Hi Firefly (love your name!),
      Thank you for the wonderful question! I think that a lower quality of alcohol would be appropriate when making colognes, I honestly don’t believe that the quality will make much of a difference in the finished product.
      If you try making your own colognes and perfumes, we’d love to hear how they turn out!
      ~ irene

  6. avatar Y.K says:

    Hi I’m interested to make my own fragrances without the use of alcohol, is there a particular method to do so, or it’s simply the same as using spring water to make air fresheners?

    • avatar Irene says:

      Hi Y.K,

      Thank you for the great question! If you used water instead of alcohol in the cologne recipes, then the mixture would begin to ferment within a few days. However, you can use Witch Hazel Extract instead of the alcohol in these cologne recipes. The Witch Hazel Extract will not draw as much fragrance out of the botanicals as the alcohol would, but it would be perfectly suited for creating air fresheners or lightly scented cologne. You could also turn any of the perfume recipes into room sprays by omitting the Jojoba oil, and adding the essential oil blend to 3 oz. water and 1 oz. Witch Hazel Extract.

      We have several recipes for making aromatherapy sprays on our blog, here are links to the recipes:
      Winter Spice Aroma Spray:
      Late Summer Aromatherapy Spray:
      Vanilla Aroma Spray:

      Thank you again for the thoughtful question, and best of luck with all of your aromatherapy adventures!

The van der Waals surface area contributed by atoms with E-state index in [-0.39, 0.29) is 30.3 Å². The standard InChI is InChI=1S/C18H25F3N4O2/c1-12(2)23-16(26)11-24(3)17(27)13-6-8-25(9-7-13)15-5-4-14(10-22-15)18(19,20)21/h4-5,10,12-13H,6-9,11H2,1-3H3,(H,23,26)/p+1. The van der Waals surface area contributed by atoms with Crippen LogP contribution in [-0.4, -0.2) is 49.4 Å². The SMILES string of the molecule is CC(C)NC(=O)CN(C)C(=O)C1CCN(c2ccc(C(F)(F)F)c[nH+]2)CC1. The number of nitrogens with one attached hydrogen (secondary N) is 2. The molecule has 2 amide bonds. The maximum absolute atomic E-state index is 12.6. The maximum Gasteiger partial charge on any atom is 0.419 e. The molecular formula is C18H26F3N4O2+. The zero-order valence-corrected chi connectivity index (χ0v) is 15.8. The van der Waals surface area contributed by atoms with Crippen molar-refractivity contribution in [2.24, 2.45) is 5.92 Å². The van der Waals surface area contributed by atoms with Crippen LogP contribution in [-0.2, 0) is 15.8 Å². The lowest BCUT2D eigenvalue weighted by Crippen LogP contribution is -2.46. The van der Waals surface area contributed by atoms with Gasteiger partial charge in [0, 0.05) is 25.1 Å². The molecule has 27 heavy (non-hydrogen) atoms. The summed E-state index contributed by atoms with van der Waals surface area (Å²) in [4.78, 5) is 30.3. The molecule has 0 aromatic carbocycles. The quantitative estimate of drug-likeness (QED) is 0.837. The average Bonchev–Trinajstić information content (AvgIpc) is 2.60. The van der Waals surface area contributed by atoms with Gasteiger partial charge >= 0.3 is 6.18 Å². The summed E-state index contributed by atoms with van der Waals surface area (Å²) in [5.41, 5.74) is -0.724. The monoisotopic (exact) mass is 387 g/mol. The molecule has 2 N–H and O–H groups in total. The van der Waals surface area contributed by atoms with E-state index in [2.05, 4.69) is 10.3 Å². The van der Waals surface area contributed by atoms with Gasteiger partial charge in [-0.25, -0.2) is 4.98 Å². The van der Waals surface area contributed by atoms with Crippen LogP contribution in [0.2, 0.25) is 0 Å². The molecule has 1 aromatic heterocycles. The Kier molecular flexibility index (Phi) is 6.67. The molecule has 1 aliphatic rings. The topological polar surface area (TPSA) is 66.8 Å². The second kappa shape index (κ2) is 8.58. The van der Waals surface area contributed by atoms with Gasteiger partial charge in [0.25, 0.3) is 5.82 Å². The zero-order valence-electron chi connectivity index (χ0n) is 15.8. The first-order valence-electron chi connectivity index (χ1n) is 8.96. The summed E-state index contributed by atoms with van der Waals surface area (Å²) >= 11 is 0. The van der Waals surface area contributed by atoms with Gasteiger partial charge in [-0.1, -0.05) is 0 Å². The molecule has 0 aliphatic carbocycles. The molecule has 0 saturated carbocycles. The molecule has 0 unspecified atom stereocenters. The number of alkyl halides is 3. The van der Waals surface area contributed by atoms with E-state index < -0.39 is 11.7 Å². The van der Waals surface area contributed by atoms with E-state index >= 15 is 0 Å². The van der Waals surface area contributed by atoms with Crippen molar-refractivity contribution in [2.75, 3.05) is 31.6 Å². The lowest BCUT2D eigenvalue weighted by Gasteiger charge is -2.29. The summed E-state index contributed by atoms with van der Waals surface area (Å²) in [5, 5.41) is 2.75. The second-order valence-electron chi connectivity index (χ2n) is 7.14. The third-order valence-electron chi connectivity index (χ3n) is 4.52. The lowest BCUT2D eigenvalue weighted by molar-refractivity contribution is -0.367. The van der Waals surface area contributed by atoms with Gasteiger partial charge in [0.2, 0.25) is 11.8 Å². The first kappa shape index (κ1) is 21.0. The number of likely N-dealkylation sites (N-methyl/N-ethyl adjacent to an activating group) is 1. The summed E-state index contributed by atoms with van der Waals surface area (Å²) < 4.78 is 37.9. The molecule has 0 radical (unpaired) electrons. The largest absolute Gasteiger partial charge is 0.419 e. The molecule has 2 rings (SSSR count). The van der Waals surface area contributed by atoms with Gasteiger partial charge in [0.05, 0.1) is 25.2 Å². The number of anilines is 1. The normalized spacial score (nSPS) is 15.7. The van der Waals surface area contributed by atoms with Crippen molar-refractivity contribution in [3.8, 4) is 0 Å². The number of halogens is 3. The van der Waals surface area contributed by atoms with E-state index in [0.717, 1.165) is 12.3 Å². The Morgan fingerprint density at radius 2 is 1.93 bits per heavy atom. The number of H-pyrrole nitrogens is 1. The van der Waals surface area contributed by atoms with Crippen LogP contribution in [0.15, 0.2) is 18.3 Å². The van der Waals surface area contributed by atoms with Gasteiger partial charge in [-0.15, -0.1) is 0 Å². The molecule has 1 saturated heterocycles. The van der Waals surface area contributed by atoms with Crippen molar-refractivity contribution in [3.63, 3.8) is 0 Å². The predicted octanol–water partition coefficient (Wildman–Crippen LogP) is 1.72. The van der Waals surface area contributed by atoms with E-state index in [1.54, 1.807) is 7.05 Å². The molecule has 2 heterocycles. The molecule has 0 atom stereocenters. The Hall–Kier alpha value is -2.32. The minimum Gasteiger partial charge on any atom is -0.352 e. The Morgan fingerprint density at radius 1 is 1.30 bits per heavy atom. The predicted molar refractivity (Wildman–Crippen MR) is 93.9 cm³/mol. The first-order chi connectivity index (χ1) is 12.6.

~ irene

      • avatar Sarah says:

        Hello, Thanks for all the great information!
        I am having a hard time finding comprehensive information on using and choosing witch hazel.

        Is Thayer’s Witch Hazel considered witch hazel extract? Does alcohol vs alcohol free matter when blending with essential oils?

        What is the difference between adding witch hazel extract and mixing witch hazel with water?

        Sorry to have so many questions! Any light you can shed would be much appreciated!

        • avatar Kori says:

          Hi Sarah~Thank you for all your questions. My understanding is that Thayer’s Witch Hazel is considered an extract, but it is alcohol free. You can use witch hazel for blending with essential oils and it works just fine. The witch hazel will not draw out as much as the fragrance from the essential oils as the alcohol base will, however. Our witch hazel extract is 14% alcohol so it is not just witch hazel with water. The more water in your creation, the shorter the shelf life. Additionally, water just doesn’t have the ability to extract the scents and properties the way alcohol does. You can create light mists and sprays, however, using witch hazel as your base. You might find the books we carry on essential oils and aromatherapy helpful as you learn more about blending and creating perfumes and colognes: Good luck and Cheers! ~Kori